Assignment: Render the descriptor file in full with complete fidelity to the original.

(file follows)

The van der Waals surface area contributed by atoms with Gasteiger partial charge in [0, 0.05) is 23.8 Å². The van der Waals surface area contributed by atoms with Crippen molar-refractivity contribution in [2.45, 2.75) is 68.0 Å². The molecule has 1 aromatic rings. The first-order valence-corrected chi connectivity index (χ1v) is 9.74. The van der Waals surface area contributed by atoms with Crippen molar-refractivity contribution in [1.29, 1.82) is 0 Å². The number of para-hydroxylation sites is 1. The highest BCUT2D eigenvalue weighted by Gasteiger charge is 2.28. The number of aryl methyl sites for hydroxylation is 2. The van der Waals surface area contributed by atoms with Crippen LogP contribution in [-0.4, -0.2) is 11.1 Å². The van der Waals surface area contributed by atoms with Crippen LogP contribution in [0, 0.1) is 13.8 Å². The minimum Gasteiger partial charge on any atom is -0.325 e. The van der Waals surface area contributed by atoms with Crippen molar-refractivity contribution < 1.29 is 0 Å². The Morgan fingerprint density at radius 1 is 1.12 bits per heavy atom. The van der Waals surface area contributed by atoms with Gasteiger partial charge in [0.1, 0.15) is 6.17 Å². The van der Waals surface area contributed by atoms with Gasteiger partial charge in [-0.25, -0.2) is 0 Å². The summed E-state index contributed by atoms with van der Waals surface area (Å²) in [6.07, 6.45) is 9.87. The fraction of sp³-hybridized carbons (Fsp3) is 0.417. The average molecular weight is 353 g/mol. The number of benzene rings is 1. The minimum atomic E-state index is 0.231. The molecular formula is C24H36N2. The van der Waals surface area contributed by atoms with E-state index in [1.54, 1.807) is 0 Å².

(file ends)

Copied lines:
The van der Waals surface area contributed by atoms with Gasteiger partial charge in [0, 0.05) is 23.8 Å². The van der Waals surface area contributed by atoms with Crippen molar-refractivity contribution in [2.45, 2.75) is 68.0 Å². The molecule has 1 aromatic rings. The first-order valence-corrected chi connectivity index (χ1v) is 9.74. The van der Waals surface area contributed by atoms with Crippen molar-refractivity contribution in [1.29, 1.82) is 0 Å². The number of para-hydroxylation sites is 1. The highest BCUT2D eigenvalue weighted by Gasteiger charge is 2.28. The number of aryl methyl sites for hydroxylation is 2. The van der Waals surface area contributed by atoms with Crippen LogP contribution in [-0.4, -0.2) is 11.1 Å². The van der Waals surface area contributed by atoms with Crippen LogP contribution in [0, 0.1) is 13.8 Å². The minimum Gasteiger partial charge on any atom is -0.325 e. The van der Waals surface area contributed by atoms with Crippen molar-refractivity contribution < 1.29 is 0 Å². The Morgan fingerprint density at radius 1 is 1.12 bits per heavy atom. The van der Waals surface area contributed by atoms with Gasteiger partial charge in [0.1, 0.15) is 6.17 Å². The van der Waals surface area contributed by atoms with Gasteiger partial charge in [-0.25, -0.2) is 0 Å². The summed E-state index contributed by atoms with van der Waals surface area (Å²) in [6.07, 6.45) is 9.87. The fraction of sp³-hybridized carbons (Fsp3) is 0.417. The average molecular weight is 353 g/mol. The number of benzene rings is 1. The minimum atomic E-state index is 0.231. The molecular formula is C24H36N2. The van der Waals surface area contributed by atoms with E-state index in [1.54, 1.807) is 0 Å².